Scriptures that vividly depicts submission is God the Father sending His only Son to redeem humankind and Jesus who humbled himself by becoming obedient even to death on a cross (John 3:16, Hebrews 10:7-9, Philippians 2:8) and who after His ascension prayed to the Father to send another Paraclete/Comforter” (John 14:16,26). These verses depict glad submission to the will of the equally divine others within the Trinity. Recipients of such extravagant love should compel us to also practice selfless and sacrificial love for one another in the family unit. Such understanding should break cultural barriers of the man as the absolute rule and authority of the home and women alone subservient to the husband but rather promote a loving submission one to the other in the family in reverence of Christ (Ephesians 5:21).
If I glorify myself, my glory is nothing. It is the Father who glorifies me (John 8:49)
This implies a high distribution of responsibilities and power in the home where everyone has the opportunity to participate. Inculcating a culture where all members are given a voice, encouraged to freely and comfortably share perspectives and opinions without being ridiculed, emulates mutual deference. It dismantles the patriarchal deep seated ideology as the man as perfect and in absolute control since he is the more rational and intellectual being. Rather “there is a willingness to defer to one another based on wisdom, experience and the nature of the situation at hand” (p. 49). Structures and roles are flexible and empowering individuals in the family rather than maintenance of power by one is the goal.
“The Father and I are one; the Father is in me and I am in the Father” (John 10:38, 38). The beautiful interplay and unique intimacy of knowing and being knowing is portrayed in the Trinity. For the purpose of this blog, I will not focus per say on the married couple but this tenderly affection displayed within the family unit.
In an environment where unconditional love is experienced and appraisal of an individual’s strengths as well as acceptance of the individual’s weaknesses occurs, persons are valued. Members are not fearful of sharing thoughts and opinions and can enjoy each other’s company even in silence. Communication is not only heard but also demonstrated through the love languages of touch, acts of kindness, shared experiences, receiving of gifts, words of affirmation. When a family celebrates and acknowledges a Heavenly Father who saw it fit to redeem mankind by sending His only Son, a Christ who was obedient even until death to demonstrate his selfless love to mankind and who did not leave us alone after His ascension but left the Holy Spirit, our comfort, they are able to integrate such integral interactional patterns in their daily living. If individuals enjoy sweet intimacy connected to the true vine, they are able to extend such self-sacrificing love to other family members even when faced with challenges or hurt. As the family practices the agape love of God in their household first there would be an easy unified outflow of love and compassion for others.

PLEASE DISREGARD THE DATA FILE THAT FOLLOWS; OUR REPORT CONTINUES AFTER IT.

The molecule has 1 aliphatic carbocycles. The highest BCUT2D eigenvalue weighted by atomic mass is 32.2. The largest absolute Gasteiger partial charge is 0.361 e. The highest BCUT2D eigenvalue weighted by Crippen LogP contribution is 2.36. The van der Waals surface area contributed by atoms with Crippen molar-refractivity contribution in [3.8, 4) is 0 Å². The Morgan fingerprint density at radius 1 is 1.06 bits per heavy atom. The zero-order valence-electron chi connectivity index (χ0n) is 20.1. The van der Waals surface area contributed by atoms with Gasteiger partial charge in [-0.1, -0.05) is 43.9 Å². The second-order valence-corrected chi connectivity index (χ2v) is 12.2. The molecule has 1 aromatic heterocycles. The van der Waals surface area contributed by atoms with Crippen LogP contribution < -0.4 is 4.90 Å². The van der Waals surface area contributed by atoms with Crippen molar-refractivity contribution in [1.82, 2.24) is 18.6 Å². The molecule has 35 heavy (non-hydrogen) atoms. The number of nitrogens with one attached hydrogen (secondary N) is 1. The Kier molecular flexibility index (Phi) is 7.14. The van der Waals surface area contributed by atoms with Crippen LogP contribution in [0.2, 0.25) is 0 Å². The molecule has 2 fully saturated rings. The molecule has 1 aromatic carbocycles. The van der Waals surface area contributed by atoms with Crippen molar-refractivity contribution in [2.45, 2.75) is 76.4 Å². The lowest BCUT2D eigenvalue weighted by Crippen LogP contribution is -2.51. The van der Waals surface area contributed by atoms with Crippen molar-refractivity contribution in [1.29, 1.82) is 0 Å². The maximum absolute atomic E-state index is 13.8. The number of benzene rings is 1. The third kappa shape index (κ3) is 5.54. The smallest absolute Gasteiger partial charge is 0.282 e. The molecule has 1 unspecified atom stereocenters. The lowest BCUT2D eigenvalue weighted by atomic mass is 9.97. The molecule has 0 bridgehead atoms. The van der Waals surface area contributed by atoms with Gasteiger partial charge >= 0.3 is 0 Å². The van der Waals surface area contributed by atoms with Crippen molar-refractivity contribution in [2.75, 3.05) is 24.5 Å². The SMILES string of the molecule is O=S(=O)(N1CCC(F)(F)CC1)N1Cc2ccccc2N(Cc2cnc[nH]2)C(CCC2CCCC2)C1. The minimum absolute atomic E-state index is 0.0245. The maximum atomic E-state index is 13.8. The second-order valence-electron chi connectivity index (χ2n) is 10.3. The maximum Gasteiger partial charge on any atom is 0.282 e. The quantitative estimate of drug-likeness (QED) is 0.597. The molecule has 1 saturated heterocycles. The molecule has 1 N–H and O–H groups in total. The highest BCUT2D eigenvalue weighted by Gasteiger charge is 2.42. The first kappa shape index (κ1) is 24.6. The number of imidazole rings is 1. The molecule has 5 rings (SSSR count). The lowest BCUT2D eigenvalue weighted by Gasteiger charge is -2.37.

The concept of self is shaped first by our vertical relationship with the Holy Trinity. There are times when we experience unfathomable pain from our family members or even persons close to others. While we may seek help from social services or mental health practitioners, God is our ultimate Healer, the Great Physician. He restores the shattered self to reflect the glory of His image. When we are committed and able to love the Lord with all heart, soul, strength and mind and experience pure love, intimacy and healing, we are then enabled to appropriately have horizontal relationships, loving our neighbor as our self.
Sandy-Joy BasdeoMaster's Student at the Pentecostal Theological Seminary
David Cunningham, These Three Are One: The Practice of Trinitarian Theology. Oxford: Blackwell, 1998.
Balswick, Jack O. & Balswick, Judith K., The Family: A Christian Perspective on the Contempory Home (Fourth Edition). Grand Rapids: Baker Academic, 2014.